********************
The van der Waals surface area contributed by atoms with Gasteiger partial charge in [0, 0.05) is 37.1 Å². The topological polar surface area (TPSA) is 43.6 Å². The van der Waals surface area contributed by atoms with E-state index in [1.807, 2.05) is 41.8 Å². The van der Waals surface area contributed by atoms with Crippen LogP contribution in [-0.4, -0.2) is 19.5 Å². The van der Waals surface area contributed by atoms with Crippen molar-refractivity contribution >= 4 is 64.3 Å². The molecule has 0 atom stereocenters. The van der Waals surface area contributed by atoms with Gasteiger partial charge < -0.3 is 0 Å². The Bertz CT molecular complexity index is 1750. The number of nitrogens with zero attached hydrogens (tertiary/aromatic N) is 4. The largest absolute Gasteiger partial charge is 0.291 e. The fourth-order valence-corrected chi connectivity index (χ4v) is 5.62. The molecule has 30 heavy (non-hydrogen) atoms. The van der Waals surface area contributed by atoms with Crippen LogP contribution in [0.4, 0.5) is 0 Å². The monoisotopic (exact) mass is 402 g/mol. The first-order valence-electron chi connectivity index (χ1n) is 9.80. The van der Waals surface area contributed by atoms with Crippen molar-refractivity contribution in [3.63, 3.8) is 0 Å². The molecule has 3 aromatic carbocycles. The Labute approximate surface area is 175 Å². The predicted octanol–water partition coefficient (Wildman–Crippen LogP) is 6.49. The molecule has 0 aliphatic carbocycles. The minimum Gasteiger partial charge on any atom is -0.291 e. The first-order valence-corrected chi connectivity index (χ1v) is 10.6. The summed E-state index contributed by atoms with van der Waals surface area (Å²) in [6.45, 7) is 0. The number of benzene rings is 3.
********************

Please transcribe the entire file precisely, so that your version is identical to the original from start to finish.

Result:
The van der Waals surface area contributed by atoms with Gasteiger partial charge in [0, 0.05) is 37.1 Å². The topological polar surface area (TPSA) is 43.6 Å². The van der Waals surface area contributed by atoms with E-state index in [1.807, 2.05) is 41.8 Å². The van der Waals surface area contributed by atoms with Crippen LogP contribution in [-0.4, -0.2) is 19.5 Å². The van der Waals surface area contributed by atoms with Crippen molar-refractivity contribution >= 4 is 64.3 Å². The molecule has 0 atom stereocenters. The van der Waals surface area contributed by atoms with Gasteiger partial charge < -0.3 is 0 Å². The Bertz CT molecular complexity index is 1750. The number of nitrogens with zero attached hydrogens (tertiary/aromatic N) is 4. The largest absolute Gasteiger partial charge is 0.291 e. The fourth-order valence-corrected chi connectivity index (χ4v) is 5.62. The molecule has 30 heavy (non-hydrogen) atoms. The van der Waals surface area contributed by atoms with Crippen LogP contribution in [0.4, 0.5) is 0 Å². The monoisotopic (exact) mass is 402 g/mol. The first-order valence-electron chi connectivity index (χ1n) is 9.80. The van der Waals surface area contributed by atoms with Crippen molar-refractivity contribution in [3.63, 3.8) is 0 Å². The molecule has 3 aromatic carbocycles. The Labute approximate surface area is 175 Å². The predicted octanol–water partition coefficient (Wildman–Crippen LogP) is 6.49. The molecule has 0 aliphatic carbocycles. The minimum Gasteiger partial charge on any atom is -0.291 e. The first-order valence-corrected chi connectivity index (χ1v) is 10.6. The summed E-state index contributed by atoms with van der Waals surface area (Å²) in [6.45, 7) is 0. The number of benzene rings is 3.